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In Williamsburg Spot, Pork-Brain Quesadillas Rule: Review

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Source: Peter Luger via Bloomberg

A typical Peter Luger meal. The restaurant has been a mainstay of Williamsburg dining since 1887.

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Source: Peter Luger via Bloomberg

A typical Peter Luger meal. The restaurant has been a mainstay of Williamsburg dining since 1887. Close

A typical Peter Luger meal. The restaurant has been a mainstay of Williamsburg dining since 1887.

Photographer: Michika Mochizuki/1 or 8 via Bloomberg

The interior of 1 or 8. The unmarked restaurant serves Japanese fusion. Close

The interior of 1 or 8. The unmarked restaurant serves Japanese fusion.

Photographer: Pierre Drescher via Bloomberg

The scene outside of Beco at 11 p.m. on a Wednesday night. The restaurant is a faithful recreation of Sao Paolo's "botecos," neighborhood bars that serve light food and traditional Brazilian drinks. Close

The scene outside of Beco at 11 p.m. on a Wednesday night. The restaurant is a faithful recreation of Sao Paolo's... Read More

Photographer: Pierre Drescher via Bloomberg

The door to Diner. The restaurant changes the menu daily. Close

The door to Diner. The restaurant changes the menu daily.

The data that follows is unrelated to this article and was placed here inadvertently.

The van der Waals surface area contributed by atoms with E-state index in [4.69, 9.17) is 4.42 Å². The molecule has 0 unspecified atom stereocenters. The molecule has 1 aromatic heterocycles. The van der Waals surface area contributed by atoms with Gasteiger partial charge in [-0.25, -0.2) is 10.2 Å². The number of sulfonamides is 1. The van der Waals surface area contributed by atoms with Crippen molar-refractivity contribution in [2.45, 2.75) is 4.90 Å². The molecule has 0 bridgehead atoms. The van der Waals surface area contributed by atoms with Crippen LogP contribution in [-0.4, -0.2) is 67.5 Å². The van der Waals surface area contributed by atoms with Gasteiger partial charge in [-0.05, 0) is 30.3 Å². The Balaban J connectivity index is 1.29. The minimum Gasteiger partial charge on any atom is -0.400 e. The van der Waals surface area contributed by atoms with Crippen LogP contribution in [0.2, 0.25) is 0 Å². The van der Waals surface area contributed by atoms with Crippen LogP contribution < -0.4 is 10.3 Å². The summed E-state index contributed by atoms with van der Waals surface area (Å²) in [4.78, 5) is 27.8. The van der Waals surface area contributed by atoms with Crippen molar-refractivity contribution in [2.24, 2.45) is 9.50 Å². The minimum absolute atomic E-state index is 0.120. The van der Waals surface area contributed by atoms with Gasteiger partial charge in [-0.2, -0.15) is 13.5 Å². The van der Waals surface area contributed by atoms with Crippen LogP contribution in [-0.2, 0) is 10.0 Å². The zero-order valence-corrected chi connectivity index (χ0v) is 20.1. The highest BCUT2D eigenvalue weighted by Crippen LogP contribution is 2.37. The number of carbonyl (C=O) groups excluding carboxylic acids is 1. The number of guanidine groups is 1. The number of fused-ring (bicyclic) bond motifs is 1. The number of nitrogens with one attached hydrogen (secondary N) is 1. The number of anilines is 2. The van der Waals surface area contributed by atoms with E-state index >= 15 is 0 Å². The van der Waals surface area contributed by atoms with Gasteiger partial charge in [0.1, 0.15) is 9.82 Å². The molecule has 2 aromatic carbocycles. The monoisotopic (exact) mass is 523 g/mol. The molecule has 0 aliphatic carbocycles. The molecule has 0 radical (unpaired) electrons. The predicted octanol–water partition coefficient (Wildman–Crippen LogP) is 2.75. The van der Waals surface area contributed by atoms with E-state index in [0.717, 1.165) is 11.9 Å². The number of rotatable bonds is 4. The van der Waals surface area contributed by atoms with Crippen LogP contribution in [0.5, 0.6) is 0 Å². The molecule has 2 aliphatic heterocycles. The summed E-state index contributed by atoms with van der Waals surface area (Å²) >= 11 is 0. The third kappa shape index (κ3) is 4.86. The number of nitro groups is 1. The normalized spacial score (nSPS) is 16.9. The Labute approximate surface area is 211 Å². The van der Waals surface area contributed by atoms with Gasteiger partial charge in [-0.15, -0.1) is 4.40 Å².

Photographer: Pierre Drescher via Bloomberg

The bar at Fette Sau. The restaurant has an extensive selection of bourbons. Close

The bar at Fette Sau. The restaurant has an extensive selection of bourbons.

Photographer: Marcie Cook/Gwynnett St via Bloomberg

A beef rib-eye with parsley root puree and pickled bone morrow at Gwynnett St. The restaurant is a collaboration between a former chef at WD- 50 and the former wine director of Esca. Close

A beef rib-eye with parsley root puree and pickled bone morrow at Gwynnett St. The restaurant is a collaboration... Read More

Photographer: Andrew Ingalls/Isa via Bloomberg

Isa's cod fish served with celeriac, citrus and seaweed. The restaurant is the brainchild of Taavo Somer, owner of Peels, and Freeman's in Manhattan. Close

Isa's cod fish served with celeriac, citrus and seaweed. The restaurant is the brainchild of Taavo Somer, owner of... Read More

Photographer: Giovanni Cervantes/La Superior via Bloomberg

La Superior's cochinita taco, a traditional dish from the Yucatan peninsula. Made of pulled pork and served on a soft corn tortilla, the taco is topped with house-pickled onions and pico de gallo. Close

La Superior's cochinita taco, a traditional dish from the Yucatan peninsula. Made of pulled pork and served on a soft... Read More

Photographer: Pierre Drescher via Bloomberg